The Washington PostDemocracy Dies in Darkness

4 concerts to catch in the D.C. area over the next several days

Greensky Bluegrass. (Dylan Langille)
5 min

Greensky Bluegrass

Sure, Greensky Bluegrass’s genre is in the band’s name, but that doesn’t stop the group from experimenting. More than two decades since the Michigan-based quintet formed, Greensky Bluegrass has shown there is no limit to the boundaries it’s willing to break. Its latest release, “Stress Dreams,” is a pandemic album if there ever was one. Fast beats and dance-worthy guitar and banjo breaks are coupled with melancholy lyrics about the simultaneous disarray of the world — and of everyone’s psyches. Consider the chorus of the song “Monument”: “You can build a castle / But it crumbles to a cave / Funny how a monument / Looks just like a grave.” It’s a song about best-laid plans — with a speedy banjo that thrums with an optimism at which the lyrics only hint. On “Screams,” a song about holding on to the leftover pain of a relationship, the strumming feels closer to your ear. The guitar squeaks are like lumps in your throat as lead vocalist Paul Hoffman belts, “I starve to prove that I heal / Confirming all of my fears / I need your screams in my ears / Something real I can feel.” In true bluegrass fashion, a banjo tiptoes around that devastating admission. Jan. 27 and 28 at 7 p.m. at the Anthem, 901 Wharf St. SW. $45-$75.

Amir Alexander

Amir Alexander began DJing in 1993, and his sound and skills have continued to evolve over the last three decades. His latest EP, “Love Notes to Brooklyn,” strips back some of the heavier production choices listeners might expect to hear in Chicago house music and have grown to expect from Alexander’s extensive discography. On the titular track, vocals are coming at you from all sides, so electronically distorted they barely sound human. There’s a deep, sensual beat that anchors the track’s soulfulness. By the end of the song, the voice is louder, and faster percussion makes the beat sound like it’s cracking at the edges. “The Deepness” takes the taste of soul music found in the title song and turns it into a whole meal. It’s a slow and provocative buildup; a subdued, dance-worthy beat pounds as if it’s struggling to break out of a locked box. Another voice comes in, but it’s less distorted this time. Still, it echoes as the sounds of nature an ocean’s wave or a bird’s chirp are heard in the distance. After Alexander’s long tenure as a mainstay in the DJ community, his progression is a delight. Jan. 28 at 10 p.m. at Flash, 645 Florida Ave. NW. $10-$20.

Sara Curtin

Sara Curtin’s songs carry a sweet honesty. This is evident on “Blame Time,” the first song of her 2017 project, “Or So It Seemed.” A slow and steady strumming immediately evokes nostalgia as Curtin’s crystallike voice floats in. It’s a song about fading relationships; the folksy D.C. native blames time, as the title says, but also herself. Curtin hits the crux of why fraying friendships hurt with lyrics like, “Syndicated memories of running wild in Brooklyn.” Curtin’s storytelling never reaches saccharine levels of longing but instead finds a balance between vivid recall and honest introspection. On “When Was the Last Time,” she asks the titular question again and again, her layered vocals pushing the listener to sway. Curtin is singing about lost gratitude, about when life gets in the way of appreciating life. “We all seem used to it / And I’ll be the first to admit / I’m happy in bed at sunrise,” she sings, her voice angelic as she delivers a stinging realization. On her 2023 EP “Goodbye Forever,” Curtin sings with her signature clarity but a newer aggression. The woman’s plight of constantly apologizing takes center stage on “So Sorry.” She opens the song swinging — “Sorry I can’t control my mouth / My mouth / Sorry I can’t control what comes out / Or how it sounds to you” — as her voice floats above rock-and-roll-y drums and an echoing electric guitar. Jan. 31 at 7 p.m. at Pearl Street Warehouse, 33 Pearl St. SW. $12-$15.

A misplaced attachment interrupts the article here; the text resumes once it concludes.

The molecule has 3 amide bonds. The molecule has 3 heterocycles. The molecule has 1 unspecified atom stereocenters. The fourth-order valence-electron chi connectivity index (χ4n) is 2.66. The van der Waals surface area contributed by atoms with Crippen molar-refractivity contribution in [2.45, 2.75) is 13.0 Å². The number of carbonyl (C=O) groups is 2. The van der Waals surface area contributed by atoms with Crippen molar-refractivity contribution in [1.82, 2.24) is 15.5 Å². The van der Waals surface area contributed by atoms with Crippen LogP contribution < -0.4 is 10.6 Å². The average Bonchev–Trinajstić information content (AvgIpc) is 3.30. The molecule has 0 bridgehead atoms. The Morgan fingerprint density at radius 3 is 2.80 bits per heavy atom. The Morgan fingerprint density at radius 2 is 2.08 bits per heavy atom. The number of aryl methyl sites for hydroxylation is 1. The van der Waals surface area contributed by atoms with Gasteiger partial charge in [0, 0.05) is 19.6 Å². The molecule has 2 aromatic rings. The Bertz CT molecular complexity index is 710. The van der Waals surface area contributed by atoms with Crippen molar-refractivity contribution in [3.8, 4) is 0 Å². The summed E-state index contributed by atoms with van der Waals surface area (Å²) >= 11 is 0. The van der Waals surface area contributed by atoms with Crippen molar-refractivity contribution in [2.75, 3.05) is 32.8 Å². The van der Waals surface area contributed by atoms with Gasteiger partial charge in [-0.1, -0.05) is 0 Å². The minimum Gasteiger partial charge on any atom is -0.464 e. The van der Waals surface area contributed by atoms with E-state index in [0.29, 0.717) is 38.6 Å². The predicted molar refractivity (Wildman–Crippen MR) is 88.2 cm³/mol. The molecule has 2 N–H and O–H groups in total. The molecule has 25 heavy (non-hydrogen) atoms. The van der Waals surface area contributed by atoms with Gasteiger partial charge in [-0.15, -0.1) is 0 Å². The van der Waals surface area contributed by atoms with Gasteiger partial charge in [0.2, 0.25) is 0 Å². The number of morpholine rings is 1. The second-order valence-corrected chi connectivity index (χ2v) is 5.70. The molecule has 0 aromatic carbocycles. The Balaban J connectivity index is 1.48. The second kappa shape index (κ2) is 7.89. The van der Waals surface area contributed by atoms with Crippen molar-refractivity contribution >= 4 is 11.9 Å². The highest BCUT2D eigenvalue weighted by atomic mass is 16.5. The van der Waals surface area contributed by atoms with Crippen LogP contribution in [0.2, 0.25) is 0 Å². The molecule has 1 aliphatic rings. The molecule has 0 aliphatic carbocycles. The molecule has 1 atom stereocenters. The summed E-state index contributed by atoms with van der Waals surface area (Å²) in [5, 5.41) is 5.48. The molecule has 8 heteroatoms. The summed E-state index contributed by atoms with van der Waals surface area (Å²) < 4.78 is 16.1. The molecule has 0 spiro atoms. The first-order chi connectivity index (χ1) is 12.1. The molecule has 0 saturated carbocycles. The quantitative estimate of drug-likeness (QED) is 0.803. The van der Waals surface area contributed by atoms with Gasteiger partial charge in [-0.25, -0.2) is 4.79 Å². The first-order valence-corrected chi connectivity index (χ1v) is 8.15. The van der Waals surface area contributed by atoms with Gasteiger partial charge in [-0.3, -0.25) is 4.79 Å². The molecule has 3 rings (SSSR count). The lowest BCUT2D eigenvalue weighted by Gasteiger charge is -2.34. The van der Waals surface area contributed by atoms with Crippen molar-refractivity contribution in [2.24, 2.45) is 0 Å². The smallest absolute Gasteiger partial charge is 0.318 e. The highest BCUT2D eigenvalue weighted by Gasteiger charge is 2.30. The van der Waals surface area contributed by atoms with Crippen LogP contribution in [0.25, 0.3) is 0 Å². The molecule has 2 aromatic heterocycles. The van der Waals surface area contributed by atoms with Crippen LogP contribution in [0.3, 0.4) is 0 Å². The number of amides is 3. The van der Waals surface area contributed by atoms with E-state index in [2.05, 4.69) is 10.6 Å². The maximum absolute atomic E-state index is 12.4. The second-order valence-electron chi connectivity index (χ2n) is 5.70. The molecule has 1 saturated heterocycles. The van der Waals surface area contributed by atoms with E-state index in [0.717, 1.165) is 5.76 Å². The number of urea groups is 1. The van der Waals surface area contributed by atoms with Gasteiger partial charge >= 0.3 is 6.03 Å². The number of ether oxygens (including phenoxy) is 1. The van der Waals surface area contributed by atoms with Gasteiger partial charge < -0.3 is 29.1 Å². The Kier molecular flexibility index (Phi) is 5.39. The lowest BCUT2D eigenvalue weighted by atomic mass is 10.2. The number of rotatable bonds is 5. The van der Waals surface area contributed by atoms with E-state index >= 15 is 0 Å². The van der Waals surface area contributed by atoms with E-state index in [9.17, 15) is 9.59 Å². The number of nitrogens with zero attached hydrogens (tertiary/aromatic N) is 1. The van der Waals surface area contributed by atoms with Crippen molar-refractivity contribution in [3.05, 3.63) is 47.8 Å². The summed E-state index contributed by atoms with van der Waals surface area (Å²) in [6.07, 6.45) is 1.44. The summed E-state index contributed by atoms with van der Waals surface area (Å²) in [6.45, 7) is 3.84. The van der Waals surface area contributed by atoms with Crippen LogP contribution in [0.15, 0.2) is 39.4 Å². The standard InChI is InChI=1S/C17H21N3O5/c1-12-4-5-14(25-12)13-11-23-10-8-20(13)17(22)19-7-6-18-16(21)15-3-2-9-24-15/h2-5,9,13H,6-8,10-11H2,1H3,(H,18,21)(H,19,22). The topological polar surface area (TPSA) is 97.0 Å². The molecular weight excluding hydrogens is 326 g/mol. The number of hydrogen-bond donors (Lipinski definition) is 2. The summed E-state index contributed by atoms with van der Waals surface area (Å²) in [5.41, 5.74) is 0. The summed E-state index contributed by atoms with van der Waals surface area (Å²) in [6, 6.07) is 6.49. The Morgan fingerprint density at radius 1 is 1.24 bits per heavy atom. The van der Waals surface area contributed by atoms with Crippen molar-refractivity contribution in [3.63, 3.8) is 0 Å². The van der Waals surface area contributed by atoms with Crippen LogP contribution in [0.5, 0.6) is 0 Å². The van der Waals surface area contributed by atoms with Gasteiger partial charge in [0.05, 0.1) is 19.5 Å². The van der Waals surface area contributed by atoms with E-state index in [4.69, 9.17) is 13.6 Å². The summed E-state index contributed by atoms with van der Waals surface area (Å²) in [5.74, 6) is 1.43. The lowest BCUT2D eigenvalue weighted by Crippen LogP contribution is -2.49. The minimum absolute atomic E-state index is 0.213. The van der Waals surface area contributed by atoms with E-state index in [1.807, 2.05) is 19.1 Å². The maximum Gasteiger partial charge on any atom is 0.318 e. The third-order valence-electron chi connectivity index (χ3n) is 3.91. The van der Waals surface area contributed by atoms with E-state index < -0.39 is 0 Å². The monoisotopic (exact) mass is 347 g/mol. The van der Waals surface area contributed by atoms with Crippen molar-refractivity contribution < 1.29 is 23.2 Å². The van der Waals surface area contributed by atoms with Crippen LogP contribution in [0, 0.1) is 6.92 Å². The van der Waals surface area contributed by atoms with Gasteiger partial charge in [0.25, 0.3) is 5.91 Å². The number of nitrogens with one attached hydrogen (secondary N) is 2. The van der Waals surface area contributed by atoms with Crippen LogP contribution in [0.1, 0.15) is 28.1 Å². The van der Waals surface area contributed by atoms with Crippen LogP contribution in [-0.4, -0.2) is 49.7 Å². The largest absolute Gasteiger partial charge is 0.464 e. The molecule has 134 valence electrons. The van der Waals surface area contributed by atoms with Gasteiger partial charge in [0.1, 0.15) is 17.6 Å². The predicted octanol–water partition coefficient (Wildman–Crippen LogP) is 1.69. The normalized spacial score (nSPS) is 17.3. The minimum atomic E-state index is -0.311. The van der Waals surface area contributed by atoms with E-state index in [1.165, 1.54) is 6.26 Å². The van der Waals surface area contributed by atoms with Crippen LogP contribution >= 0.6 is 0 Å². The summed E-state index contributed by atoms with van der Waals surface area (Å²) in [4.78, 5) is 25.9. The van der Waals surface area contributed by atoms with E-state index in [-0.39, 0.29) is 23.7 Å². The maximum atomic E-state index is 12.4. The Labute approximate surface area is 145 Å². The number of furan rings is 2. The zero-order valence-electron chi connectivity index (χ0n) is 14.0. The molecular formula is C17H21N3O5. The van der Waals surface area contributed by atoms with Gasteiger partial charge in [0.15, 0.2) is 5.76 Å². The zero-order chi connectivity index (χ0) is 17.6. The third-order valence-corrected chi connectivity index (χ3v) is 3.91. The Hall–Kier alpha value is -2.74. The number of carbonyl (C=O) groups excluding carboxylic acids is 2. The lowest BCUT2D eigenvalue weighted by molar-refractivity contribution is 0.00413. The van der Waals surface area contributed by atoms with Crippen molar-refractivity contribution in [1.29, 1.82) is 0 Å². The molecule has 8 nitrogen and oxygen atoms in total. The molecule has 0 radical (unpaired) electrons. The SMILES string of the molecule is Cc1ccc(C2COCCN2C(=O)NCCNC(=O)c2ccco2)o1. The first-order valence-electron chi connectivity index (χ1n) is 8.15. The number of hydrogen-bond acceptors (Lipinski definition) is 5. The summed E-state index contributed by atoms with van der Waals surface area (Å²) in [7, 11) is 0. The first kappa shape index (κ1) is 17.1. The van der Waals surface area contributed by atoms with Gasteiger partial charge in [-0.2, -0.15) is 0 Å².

Dry Cleaning

The cover art of Dry Cleaning’s 2022 album is a light pink bar of soap with blonde strands of hair on it spelling out the title, “Stumpwork.” A strange image on its own, but not when considered with the ethos of this British post-punk band, known for routinely taking the least expected musical turns. Florence Shaw’s calm, sometimes stoic delivery teeters between talking and whispering. The song “Hot Penny Day” is particularly groovy. A twisty bass meets a faraway-sounding sax while Shaw says things like, “I see male violence everywhere,” her breath extending the last syllable like a warning. Serene guitars and slow drumming give “Driver’s Story” a more laid-back feel, and Shaw’s delivery takes a dreamy tone. “I’m not the total package,” she says, her consonants sticking to her tongue. Dry Cleaning’s debut 2021 album, “New Long Leg,” cemented the band’s idiosyncratic identity. In the song “Strong Feelings,” Shaw says, “My only ambition in life is to rip the roots of your hair,” in a matter-of-fact tone over mystical-sounding soft-rock-esque guitar and drums. The band excavates seemingly minute observations on life, on how the small things become the big things. Jan. 31 at 8 p.m. at the Howard Theatre, 620 T St NW. $25-$50.